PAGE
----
About the Blizard Building
The Blizard Building of Barts and The London School of Medicine and Dentistry is named after Sir William Blizard FRS PRCS, who led the foundation of the London Hospital Medical College.
The building is home to the Blizard Institute and was opened in October 2005 by HRH The Princess Royal, Chancellor of the University of London.
The origins of this state-of-the-art centre for research and education began at the dawn of the 21st century when the case for a new facility for the School of Medicine and Dentistry at Whitechapel was approved. A total amount of £45 million was invested in the project which took just under five years to reach fruition. The foundation stone was laid by Professor Colin Blakemore FRS in November 2003.
The building was designed by leading architect Will Alsop in partnership with Amec with its 9,000m2 providing world-class teaching and research facilities including open-plan laboratories, office space and the 400-seat Perrin Lecture Theatre.
Also housed within the building is a public ‘understanding of science facility’; the Centre of the Cell. This interactive education centre is aimed at children in the local community who are encouraged to develop an interest in science and research.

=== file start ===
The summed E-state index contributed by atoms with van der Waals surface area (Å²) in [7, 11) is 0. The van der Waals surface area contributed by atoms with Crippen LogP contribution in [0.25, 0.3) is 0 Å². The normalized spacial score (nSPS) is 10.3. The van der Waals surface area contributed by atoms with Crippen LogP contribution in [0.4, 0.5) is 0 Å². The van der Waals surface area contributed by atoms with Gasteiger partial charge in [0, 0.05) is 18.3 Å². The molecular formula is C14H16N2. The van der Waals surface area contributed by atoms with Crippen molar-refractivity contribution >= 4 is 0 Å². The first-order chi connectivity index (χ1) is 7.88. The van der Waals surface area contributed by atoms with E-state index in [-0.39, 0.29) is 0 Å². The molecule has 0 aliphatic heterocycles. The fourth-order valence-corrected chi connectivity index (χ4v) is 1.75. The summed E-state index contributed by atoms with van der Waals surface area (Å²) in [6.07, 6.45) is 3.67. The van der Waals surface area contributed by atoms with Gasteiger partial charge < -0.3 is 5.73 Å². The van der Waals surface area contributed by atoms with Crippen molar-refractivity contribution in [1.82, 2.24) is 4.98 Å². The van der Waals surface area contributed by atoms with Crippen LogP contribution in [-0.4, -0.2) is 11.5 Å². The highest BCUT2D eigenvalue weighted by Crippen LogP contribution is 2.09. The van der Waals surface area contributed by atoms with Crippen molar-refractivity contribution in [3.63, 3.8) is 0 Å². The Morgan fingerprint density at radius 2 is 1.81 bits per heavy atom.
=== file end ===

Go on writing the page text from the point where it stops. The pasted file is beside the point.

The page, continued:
The building is divided into four main areas: laboratory research space; study and seminar spaces; reception area, cafeteria and lecture theatre; and site deliveries and parking. A combination of open-plan and cellular offices is arranged along the perimeter of the glass box with the void in the centre allowing natural light to pour down into the lower ground. This void also accommodates the four pods. These pods are designed to appear as ‘a family of objects floating freely in the large, airy volume’ and are intended to evoke associations with cellular and molecular forms.
Internationally recognised sculptor, painter and artist, Professor Bruce McLean, formerly Head of Graduate Painting at the Slade School of Fine Art at UCL, was commissioned to add the colour to the glass walls. The panels contain a mixture of words and images, the words chosen by Professor Mike Curtis and Professor Fran Balkwill for their multiple meanings. They include Genome, Lipids, Proteins, Networks, Pathways and Architectural Genes.